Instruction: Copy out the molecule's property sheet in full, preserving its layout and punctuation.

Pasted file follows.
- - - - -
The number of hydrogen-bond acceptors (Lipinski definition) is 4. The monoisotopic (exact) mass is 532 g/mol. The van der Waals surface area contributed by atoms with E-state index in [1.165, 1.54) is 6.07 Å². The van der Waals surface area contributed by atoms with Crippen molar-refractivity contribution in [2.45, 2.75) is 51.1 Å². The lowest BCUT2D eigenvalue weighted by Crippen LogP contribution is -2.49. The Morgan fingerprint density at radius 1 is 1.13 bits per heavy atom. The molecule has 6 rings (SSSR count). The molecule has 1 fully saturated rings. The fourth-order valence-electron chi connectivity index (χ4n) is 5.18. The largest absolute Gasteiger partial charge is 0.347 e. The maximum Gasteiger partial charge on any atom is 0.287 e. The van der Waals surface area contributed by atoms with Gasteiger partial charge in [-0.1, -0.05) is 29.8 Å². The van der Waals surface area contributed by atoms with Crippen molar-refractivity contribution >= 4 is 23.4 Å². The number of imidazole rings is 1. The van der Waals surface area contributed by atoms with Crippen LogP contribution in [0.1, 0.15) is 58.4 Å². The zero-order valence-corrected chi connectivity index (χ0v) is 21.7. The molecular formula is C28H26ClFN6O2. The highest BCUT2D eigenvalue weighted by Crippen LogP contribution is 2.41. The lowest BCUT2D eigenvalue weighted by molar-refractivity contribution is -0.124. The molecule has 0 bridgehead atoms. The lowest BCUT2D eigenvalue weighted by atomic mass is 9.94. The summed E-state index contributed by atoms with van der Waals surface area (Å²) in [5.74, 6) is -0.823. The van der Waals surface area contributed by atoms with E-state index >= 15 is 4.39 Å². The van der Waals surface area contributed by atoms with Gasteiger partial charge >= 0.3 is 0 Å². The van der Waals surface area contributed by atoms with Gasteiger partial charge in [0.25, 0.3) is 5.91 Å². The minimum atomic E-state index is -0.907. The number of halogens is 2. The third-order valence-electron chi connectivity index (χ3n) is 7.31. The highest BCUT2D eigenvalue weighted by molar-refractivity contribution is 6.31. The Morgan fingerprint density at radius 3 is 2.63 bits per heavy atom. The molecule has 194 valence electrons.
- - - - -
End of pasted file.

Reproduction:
The number of hydrogen-bond acceptors (Lipinski definition) is 4. The monoisotopic (exact) mass is 532 g/mol. The van der Waals surface area contributed by atoms with E-state index in [1.165, 1.54) is 6.07 Å². The van der Waals surface area contributed by atoms with Crippen molar-refractivity contribution in [2.45, 2.75) is 51.1 Å². The lowest BCUT2D eigenvalue weighted by Crippen LogP contribution is -2.49. The Morgan fingerprint density at radius 1 is 1.13 bits per heavy atom. The molecule has 6 rings (SSSR count). The molecule has 1 fully saturated rings. The fourth-order valence-electron chi connectivity index (χ4n) is 5.18. The largest absolute Gasteiger partial charge is 0.347 e. The maximum Gasteiger partial charge on any atom is 0.287 e. The van der Waals surface area contributed by atoms with Gasteiger partial charge in [-0.1, -0.05) is 29.8 Å². The van der Waals surface area contributed by atoms with Crippen molar-refractivity contribution >= 4 is 23.4 Å². The number of imidazole rings is 1. The van der Waals surface area contributed by atoms with Crippen LogP contribution in [0.1, 0.15) is 58.4 Å². The zero-order valence-corrected chi connectivity index (χ0v) is 21.7. The molecular formula is C28H26ClFN6O2. The highest BCUT2D eigenvalue weighted by Crippen LogP contribution is 2.41. The lowest BCUT2D eigenvalue weighted by molar-refractivity contribution is -0.124. The molecule has 0 bridgehead atoms. The lowest BCUT2D eigenvalue weighted by atomic mass is 9.94. The summed E-state index contributed by atoms with van der Waals surface area (Å²) in [5.74, 6) is -0.823. The van der Waals surface area contributed by atoms with E-state index >= 15 is 4.39 Å². The van der Waals surface area contributed by atoms with Gasteiger partial charge >= 0.3 is 0 Å². The van der Waals surface area contributed by atoms with Gasteiger partial charge in [0.25, 0.3) is 5.91 Å². The minimum atomic E-state index is -0.907. The number of halogens is 2. The third-order valence-electron chi connectivity index (χ3n) is 7.31. The highest BCUT2D eigenvalue weighted by molar-refractivity contribution is 6.31. The Morgan fingerprint density at radius 3 is 2.63 bits per heavy atom. The molecule has 194 valence electrons.